Anti-GPIbα antibodies exert a pulling force on platelet GPIbα by crosslinking platelets under shear flow.
A mechanical feature of an anti-GPIbα antibody, rather than affinity or epitope, determines ability to induce Fc-independent clearance.
Immune thrombocytopenia (ITP) is a prevalent autoimmune disease characterized by autoantibody-induced platelet clearance. Some ITP patients are refractory to standard immunosuppressive treatments such as intravenous immunoglobulin (IVIg). These patients often have autoantibodies that target the ligand-binding domain (LBD) of glycoprotein Ibα (GPIbα), a major subunit of the platelet mechanoreceptor complex GPIb-IX. However, the molecular mechanism of this Fc-independent platelet clearance is not clear. Here, we report that many anti-LBD monoclonal antibodies such as 6B4, but not AK2, activated GPIb-IX in a shear-dependent manner and induced IVIg-resistant platelet clearance in mice. Single-molecule optical tweezer measurements of antibodies pulling on full-length GPIb-IX demonstrated that the unbinding force needed to dissociate 6B4 from the LBD far exceeds the force required to unfold the juxtamembrane mechanosensory domain (MSD) in GPIbα, unlike the AK2-LBD unbinding force. Binding of 6B4, not AK2, induced shear-dependent unfolding of the MSD on the platelet, as evidenced by increased exposure of a linear sequence therein. Imaging flow cytometry and aggregometry measurements of platelets and LBD-coated platelet-mimetic beads revealed that 6B4 can sustain crosslinking of platelets under shear, whereas 6B4 Fab and AK2 cannot. These results suggest a novel mechanism by which anti-LBD antibodies can exert a pulling force on GPIb-IX via platelet crosslinking, activating GPIb-IX by unfolding its MSD and inducing Fc-independent platelet clearance.
Immune thrombocytopenia (ITP) is a common bleeding disorder characterized by increased platelet clearance, primarily via anti-platelet autoantibodies.1-3 Thrombocytopenia leads to an increased risk of bleeding and potentially fatal hemorrhage.4 Common first-line treatments for ITP include intravenous immunoglobulin (IVIg) and corticosteroids.5,6 However, it is estimated that 20% of patients are refractory to these treatments.7 The underlying mechanism of refractoriness is not entirely clear and, to date, there are no clinical tests that can make an accurate prognosis for a given ITP treatment.5,8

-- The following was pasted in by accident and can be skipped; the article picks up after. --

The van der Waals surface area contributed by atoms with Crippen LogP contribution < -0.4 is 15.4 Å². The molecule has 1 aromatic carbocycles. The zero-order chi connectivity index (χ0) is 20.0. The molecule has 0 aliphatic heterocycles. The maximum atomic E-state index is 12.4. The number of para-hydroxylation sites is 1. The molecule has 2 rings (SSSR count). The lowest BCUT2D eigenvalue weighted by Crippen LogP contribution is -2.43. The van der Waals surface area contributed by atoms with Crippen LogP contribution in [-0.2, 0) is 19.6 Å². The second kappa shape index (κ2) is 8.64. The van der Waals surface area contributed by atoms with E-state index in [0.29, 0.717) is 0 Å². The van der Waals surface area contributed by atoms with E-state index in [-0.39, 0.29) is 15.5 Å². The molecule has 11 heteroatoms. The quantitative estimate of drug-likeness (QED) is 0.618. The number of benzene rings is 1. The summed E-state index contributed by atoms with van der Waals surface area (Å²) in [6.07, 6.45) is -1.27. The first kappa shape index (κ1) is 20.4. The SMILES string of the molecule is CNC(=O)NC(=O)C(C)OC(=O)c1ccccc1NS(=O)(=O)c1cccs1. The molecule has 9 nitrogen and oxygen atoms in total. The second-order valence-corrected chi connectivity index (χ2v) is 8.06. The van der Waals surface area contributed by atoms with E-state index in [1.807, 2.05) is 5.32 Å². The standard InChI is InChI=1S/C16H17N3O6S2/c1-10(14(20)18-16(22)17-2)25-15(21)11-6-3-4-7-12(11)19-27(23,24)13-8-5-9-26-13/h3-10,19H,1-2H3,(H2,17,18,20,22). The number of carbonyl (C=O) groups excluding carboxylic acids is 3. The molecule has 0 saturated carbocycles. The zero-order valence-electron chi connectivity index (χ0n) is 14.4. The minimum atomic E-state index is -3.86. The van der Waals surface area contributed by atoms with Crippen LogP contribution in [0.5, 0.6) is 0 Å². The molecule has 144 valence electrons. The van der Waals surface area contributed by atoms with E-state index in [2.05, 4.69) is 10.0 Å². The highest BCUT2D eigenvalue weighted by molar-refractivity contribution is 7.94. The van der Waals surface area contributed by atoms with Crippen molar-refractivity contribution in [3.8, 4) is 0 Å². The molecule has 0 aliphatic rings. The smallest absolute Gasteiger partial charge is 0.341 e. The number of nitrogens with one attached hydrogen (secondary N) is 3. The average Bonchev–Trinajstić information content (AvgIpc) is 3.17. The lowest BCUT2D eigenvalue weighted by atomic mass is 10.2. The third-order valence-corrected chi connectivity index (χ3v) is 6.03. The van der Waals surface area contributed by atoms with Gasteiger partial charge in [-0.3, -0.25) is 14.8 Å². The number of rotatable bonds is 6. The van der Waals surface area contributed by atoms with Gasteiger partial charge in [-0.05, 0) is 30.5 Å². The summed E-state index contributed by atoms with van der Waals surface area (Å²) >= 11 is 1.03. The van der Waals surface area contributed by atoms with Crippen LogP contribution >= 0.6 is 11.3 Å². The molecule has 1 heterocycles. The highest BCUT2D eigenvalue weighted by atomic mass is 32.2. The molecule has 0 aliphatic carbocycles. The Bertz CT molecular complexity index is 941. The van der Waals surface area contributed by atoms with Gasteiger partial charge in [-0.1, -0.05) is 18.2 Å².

Autoantibodies that target platelet surface proteins are the primary factors leading to excessive platelet clearance in ITP.9,10 Common targets of these antibodies are integrin αIIbβ3 and glycoprotein Ib-IX (GPIb-IX),11,12 the 2 most highly expressed receptor complexes on the platelet surface. GPIb-IX is a highly integrated complex consisting of GPIbα, GPIbβ, and GPIX subunits.13 GPIbα contains, starting from its N terminus, a ligand-binding domain (LBD) that binds von Willebrand factor (VWF) and other ligands, a heavily glycosylated macroglycopeptide region, a mechanosensory domain (MSD), a single-span transmembrane domain, and a cytoplasmic domain (Figure 1A). Notably, there is correlation between refractoriness to IVIg or steroids and the presence of anti-GPIb-IX antibodies in patient sera.11,12,14 In addition, infusion of monoclonal antibodies (mAbs) targeting the N-terminal LBD of GPIbα causes fast depletion of nearly all platelets from animals.15-18 Clearance by these anti-LBD mAbs is Fc independent and largely unaffected by IVIg treatment,19,20 consistent with findings that these mAbs can directly activate GPIb-IX, leading to intracellular signaling, particularly deglycosylation and subsequent platelet clearance by hepatocytes or macrophages.21-23 Many studies corroborate a remarkable similarity between patient sera antibodies that target GPIb-IX and murine mAbs that target GPIb-IX. Markers of GPIb-IX activation, especially platelet desialylation, have been seen in mAb-induced ITP as well as patient sera, and the extent of desialylation correlates with patient response to first-line treatments.4,6,21 Studies using mAbs19,20 underscore the relationship between ITP mediated by anti-GPIb-IX antibodies and resistance to IVIg or steroids, which has also been documented in patients.11,12,14